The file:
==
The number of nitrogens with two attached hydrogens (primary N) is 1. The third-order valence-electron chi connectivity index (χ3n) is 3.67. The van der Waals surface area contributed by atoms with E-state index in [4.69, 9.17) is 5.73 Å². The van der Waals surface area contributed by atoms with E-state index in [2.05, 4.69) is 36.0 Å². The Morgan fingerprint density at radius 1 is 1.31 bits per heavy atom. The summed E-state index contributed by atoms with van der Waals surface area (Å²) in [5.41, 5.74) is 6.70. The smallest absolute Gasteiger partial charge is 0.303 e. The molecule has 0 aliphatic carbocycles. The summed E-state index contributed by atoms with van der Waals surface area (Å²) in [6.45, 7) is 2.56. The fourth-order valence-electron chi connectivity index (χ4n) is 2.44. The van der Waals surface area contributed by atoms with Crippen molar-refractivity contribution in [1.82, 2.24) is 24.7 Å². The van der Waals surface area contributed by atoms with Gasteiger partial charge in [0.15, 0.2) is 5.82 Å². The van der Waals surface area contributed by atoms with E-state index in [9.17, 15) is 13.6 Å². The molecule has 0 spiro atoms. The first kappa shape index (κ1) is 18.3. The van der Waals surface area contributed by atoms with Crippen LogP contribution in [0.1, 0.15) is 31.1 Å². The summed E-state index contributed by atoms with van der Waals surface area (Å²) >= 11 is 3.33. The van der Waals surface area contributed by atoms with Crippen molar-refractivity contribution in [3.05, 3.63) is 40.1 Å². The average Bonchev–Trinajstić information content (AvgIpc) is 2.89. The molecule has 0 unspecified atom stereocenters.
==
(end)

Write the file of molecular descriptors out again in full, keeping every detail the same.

The number of nitrogens with two attached hydrogens (primary N) is 1. The third-order valence-electron chi connectivity index (χ3n) is 3.67. The van der Waals surface area contributed by atoms with E-state index in [4.69, 9.17) is 5.73 Å². The van der Waals surface area contributed by atoms with E-state index in [2.05, 4.69) is 36.0 Å². The Morgan fingerprint density at radius 1 is 1.31 bits per heavy atom. The summed E-state index contributed by atoms with van der Waals surface area (Å²) in [5.41, 5.74) is 6.70. The smallest absolute Gasteiger partial charge is 0.303 e. The molecule has 0 aliphatic carbocycles. The summed E-state index contributed by atoms with van der Waals surface area (Å²) in [6.45, 7) is 2.56. The fourth-order valence-electron chi connectivity index (χ4n) is 2.44. The van der Waals surface area contributed by atoms with Crippen molar-refractivity contribution in [1.82, 2.24) is 24.7 Å². The van der Waals surface area contributed by atoms with Gasteiger partial charge in [0.15, 0.2) is 5.82 Å². The van der Waals surface area contributed by atoms with E-state index in [9.17, 15) is 13.6 Å². The molecule has 0 spiro atoms. The first kappa shape index (κ1) is 18.3. The van der Waals surface area contributed by atoms with Crippen LogP contribution in [0.1, 0.15) is 31.1 Å². The summed E-state index contributed by atoms with van der Waals surface area (Å²) >= 11 is 3.33. The van der Waals surface area contributed by atoms with Crippen molar-refractivity contribution in [3.05, 3.63) is 40.1 Å². The average Bonchev–Trinajstić information content (AvgIpc) is 2.89. The molecule has 0 unspecified atom stereocenters.